Hazrat Mai Safoora Qadiriyya

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Hazrat Mai Safoora Qadiriyya
Mai safooa mazar.png
The mazar of Hazrat Mai Safoora Qadriya
Born Safoora
1742
Jarala, (in Mughal Empire / Durrani Empire)
Died 1795
Residence Ravi belt, in Durrani Empire
Other names RabiaZaman, Sapooran
Education Religious Education
Occupation Agriculture
Years active 23 years
Known for Being the mother of Saleh muhammad safoori, Sufism, Miracles, Piousness
Notable work(s) Preaching of Islam
Religion Sunni Islam
Denomination Hanafi Qadiri
Spouse(s) Khawja noor muhammad
Children Saleh muhammad safoori (son) , Saleha (daughter)
Parents Rustam ali(Father), Bi Bi Saara(Mother)
Relatives Saleh Muhammad Safoori (son)
Family Farooqi Qadiri

Rabia'zmaa Hazrat Mai Safoora Qadiriyya (Pashto, Persian, Urdu, Arabic, Punjabi:رابعہ زماں حضرت مائی صفورہ قادریہ رحہ) or Mai Sapooran (1742-1795) was a holy lady of southern Punjab and the mother of Saleh muhammad safoori.[1][2] She was born in Jarala. She was of Arab descent and was the grand daughter of merchant Abu'ul'Fateh who was Sufi by character and Qadiri by Silsila denomination. Her Sufi position was accepted by poet Ali Haider who previously had the notion that 'a woman can't become Sufi'.

Biography[edit]

She was born in Jarala (a place in present Punjab, Pakistan). At the time of her birth this place was part of the Mughal Empire. After the death of Nader Shah's Turkmen Afsharid, Ahmad Shah Abdali in 1747 became the Padshah durr-i durrān (King, "pearl of the age" or "pearl of pearls"). The area went under the control of Ahmad Shah Abdali in 1749, when the Mughal ruler was induced to cede Sindh, the Punjab region and the Indus River to Ahmad Shah Abdali in order to save his capital from Afghan attack. The new sultanate was the Durrani Empire, which started in 1747 and lasted util 1826.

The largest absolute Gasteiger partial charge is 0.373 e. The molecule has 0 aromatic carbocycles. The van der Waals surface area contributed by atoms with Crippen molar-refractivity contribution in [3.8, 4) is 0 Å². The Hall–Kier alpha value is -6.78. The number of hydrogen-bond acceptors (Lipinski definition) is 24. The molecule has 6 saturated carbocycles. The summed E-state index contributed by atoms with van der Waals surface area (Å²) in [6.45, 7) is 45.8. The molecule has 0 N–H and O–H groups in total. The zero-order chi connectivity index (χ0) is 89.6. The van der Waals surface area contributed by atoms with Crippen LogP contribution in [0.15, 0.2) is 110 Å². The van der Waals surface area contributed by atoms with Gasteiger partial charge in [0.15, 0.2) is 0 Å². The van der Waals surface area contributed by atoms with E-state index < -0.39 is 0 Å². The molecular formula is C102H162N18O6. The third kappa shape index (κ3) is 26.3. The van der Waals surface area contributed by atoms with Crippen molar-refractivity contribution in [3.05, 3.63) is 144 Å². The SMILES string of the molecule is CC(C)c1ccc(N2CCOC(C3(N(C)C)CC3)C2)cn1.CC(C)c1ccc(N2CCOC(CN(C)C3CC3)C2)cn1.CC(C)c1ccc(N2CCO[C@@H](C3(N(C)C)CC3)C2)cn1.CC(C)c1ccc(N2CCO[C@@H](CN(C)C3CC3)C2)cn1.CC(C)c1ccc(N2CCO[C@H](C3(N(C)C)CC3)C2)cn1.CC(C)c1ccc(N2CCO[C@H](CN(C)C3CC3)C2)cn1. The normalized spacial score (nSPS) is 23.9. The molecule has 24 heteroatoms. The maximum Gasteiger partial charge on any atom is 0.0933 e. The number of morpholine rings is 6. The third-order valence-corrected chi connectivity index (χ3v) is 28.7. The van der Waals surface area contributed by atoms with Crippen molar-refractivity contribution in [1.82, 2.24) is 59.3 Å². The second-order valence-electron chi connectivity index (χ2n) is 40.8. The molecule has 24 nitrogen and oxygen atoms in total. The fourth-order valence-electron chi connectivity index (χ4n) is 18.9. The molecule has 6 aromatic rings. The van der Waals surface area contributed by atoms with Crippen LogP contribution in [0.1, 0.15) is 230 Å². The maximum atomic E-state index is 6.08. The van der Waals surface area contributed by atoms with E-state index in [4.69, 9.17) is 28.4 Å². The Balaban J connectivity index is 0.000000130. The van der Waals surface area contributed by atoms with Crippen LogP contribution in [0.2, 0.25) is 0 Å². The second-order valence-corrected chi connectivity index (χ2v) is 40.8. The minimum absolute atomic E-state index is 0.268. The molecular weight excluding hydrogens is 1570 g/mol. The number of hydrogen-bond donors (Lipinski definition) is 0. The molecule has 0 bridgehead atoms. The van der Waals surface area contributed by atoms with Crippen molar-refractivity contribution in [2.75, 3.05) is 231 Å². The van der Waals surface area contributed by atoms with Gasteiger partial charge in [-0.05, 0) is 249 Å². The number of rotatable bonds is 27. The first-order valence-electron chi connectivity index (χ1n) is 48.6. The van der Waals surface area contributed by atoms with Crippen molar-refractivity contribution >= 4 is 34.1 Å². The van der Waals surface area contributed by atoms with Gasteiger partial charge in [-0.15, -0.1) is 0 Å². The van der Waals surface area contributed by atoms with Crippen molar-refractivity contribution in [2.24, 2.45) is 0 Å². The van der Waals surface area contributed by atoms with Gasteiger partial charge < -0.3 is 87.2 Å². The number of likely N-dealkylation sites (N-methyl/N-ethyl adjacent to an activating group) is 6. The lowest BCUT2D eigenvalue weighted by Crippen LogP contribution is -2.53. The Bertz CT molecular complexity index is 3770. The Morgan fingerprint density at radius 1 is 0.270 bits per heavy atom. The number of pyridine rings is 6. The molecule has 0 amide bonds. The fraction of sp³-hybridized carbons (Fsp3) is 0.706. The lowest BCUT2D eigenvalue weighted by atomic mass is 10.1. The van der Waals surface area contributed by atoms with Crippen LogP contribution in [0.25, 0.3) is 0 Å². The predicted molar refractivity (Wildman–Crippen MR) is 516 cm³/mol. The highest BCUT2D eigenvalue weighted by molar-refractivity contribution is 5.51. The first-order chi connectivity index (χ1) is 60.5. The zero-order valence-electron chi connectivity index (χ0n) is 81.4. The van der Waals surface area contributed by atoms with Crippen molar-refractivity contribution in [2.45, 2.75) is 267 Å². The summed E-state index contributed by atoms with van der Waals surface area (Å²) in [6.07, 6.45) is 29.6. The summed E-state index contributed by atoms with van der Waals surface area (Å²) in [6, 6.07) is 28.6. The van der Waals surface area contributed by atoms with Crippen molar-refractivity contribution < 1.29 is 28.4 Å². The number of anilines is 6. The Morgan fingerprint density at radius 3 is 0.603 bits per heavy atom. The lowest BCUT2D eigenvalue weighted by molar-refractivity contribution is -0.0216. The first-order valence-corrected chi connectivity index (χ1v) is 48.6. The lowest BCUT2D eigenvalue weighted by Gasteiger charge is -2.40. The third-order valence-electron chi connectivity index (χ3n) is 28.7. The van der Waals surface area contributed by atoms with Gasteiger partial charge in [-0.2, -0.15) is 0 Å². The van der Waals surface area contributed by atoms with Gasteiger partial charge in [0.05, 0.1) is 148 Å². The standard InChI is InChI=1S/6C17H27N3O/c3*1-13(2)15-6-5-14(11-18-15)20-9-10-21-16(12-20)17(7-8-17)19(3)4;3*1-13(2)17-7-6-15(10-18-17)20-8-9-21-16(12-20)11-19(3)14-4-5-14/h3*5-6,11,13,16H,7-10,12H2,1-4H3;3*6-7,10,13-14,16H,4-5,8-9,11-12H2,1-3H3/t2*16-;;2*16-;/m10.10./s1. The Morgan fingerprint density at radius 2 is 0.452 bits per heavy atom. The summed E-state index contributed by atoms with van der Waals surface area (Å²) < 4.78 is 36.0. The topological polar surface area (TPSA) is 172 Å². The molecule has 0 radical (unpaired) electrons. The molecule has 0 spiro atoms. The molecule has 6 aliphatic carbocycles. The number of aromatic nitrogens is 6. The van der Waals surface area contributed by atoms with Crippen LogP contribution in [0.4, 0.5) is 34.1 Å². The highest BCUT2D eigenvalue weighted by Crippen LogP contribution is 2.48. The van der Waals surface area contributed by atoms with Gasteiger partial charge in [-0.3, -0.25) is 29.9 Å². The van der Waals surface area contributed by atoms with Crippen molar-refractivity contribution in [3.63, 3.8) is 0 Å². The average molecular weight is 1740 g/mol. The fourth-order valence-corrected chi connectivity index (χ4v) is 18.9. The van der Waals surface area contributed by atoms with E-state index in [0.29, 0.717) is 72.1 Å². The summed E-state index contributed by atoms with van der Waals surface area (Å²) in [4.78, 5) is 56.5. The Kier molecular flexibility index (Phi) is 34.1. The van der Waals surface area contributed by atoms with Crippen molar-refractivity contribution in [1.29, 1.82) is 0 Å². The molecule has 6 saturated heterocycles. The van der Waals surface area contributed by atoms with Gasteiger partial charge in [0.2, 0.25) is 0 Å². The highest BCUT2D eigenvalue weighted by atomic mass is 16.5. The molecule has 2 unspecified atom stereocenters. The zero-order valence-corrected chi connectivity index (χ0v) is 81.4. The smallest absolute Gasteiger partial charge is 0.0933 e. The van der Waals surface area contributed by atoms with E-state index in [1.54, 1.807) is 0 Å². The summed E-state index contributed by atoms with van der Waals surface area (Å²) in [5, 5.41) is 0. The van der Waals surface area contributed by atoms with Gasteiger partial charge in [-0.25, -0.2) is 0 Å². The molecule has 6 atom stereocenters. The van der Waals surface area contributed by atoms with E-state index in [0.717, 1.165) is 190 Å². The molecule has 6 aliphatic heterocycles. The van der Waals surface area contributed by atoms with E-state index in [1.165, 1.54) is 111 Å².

In her childhood she was educated under Islam. She learned Punjabi, Farsi and Arabic.


Family[edit]

 
 
 
 
 
 
 
 
 
Khawaja Abu-Al-Fateh Dawood Qadiri
 
 
 
 
 
 
 
 
 
 
 
 
 
 
 
 
 
 
 
 
 
 
 
 
 
 
 
 
 
 
 
 
 
 
 
 
 
 
 
Hazrat Rustam Ali
 
 
 
 
 
 
Hazart Karam Ali
 
 
 
 
 
 
 
 
 
 
 
 
 
 
 
 
 
 
 
 
 
 
 
 
 
 
 
 
 
 
 
Mian-Hakim
 
Mian-Hussain
 
Mai Safoora
 
Bi Bi Saara
 
Khawja Noor Muhammad